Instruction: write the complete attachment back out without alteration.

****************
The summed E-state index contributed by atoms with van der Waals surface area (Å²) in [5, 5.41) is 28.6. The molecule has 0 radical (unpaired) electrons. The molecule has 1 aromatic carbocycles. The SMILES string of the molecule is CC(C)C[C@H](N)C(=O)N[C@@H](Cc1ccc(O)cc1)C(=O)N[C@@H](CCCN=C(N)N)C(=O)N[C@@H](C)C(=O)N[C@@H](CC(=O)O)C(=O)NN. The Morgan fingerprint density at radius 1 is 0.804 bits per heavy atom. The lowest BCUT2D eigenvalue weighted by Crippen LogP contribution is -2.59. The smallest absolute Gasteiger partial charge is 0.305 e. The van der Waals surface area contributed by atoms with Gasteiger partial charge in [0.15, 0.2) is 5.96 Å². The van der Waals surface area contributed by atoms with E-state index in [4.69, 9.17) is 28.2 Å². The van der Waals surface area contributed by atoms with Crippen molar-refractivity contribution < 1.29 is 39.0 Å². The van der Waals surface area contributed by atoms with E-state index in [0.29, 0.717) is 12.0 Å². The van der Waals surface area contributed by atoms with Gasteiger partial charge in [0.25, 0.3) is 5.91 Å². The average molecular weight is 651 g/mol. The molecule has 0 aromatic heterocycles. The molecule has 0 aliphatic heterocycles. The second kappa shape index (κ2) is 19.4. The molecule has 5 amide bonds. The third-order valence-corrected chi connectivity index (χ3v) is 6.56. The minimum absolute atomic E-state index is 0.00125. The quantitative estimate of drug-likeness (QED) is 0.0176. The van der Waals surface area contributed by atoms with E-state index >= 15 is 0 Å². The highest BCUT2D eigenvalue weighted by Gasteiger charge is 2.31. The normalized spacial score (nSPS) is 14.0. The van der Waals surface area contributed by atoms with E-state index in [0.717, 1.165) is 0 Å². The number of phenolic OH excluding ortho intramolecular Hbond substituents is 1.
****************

The summed E-state index contributed by atoms with van der Waals surface area (Å²) in [5, 5.41) is 28.6. The molecule has 0 radical (unpaired) electrons. The molecule has 1 aromatic carbocycles. The SMILES string of the molecule is CC(C)C[C@H](N)C(=O)N[C@@H](Cc1ccc(O)cc1)C(=O)N[C@@H](CCCN=C(N)N)C(=O)N[C@@H](C)C(=O)N[C@@H](CC(=O)O)C(=O)NN. The Morgan fingerprint density at radius 1 is 0.804 bits per heavy atom. The lowest BCUT2D eigenvalue weighted by Crippen LogP contribution is -2.59. The smallest absolute Gasteiger partial charge is 0.305 e. The van der Waals surface area contributed by atoms with Gasteiger partial charge in [0.15, 0.2) is 5.96 Å². The van der Waals surface area contributed by atoms with E-state index in [4.69, 9.17) is 28.2 Å². The van der Waals surface area contributed by atoms with Crippen molar-refractivity contribution < 1.29 is 39.0 Å². The van der Waals surface area contributed by atoms with E-state index in [0.29, 0.717) is 12.0 Å². The van der Waals surface area contributed by atoms with Gasteiger partial charge in [0.25, 0.3) is 5.91 Å². The average molecular weight is 651 g/mol. The molecule has 0 aromatic heterocycles. The molecule has 0 aliphatic heterocycles. The second kappa shape index (κ2) is 19.4. The molecule has 5 amide bonds. The third-order valence-corrected chi connectivity index (χ3v) is 6.56. The minimum absolute atomic E-state index is 0.00125. The quantitative estimate of drug-likeness (QED) is 0.0176. The van der Waals surface area contributed by atoms with E-state index >= 15 is 0 Å². The highest BCUT2D eigenvalue weighted by Gasteiger charge is 2.31. The normalized spacial score (nSPS) is 14.0. The van der Waals surface area contributed by atoms with E-state index in [0.717, 1.165) is 0 Å². The number of phenolic OH excluding ortho intramolecular Hbond substituents is 1.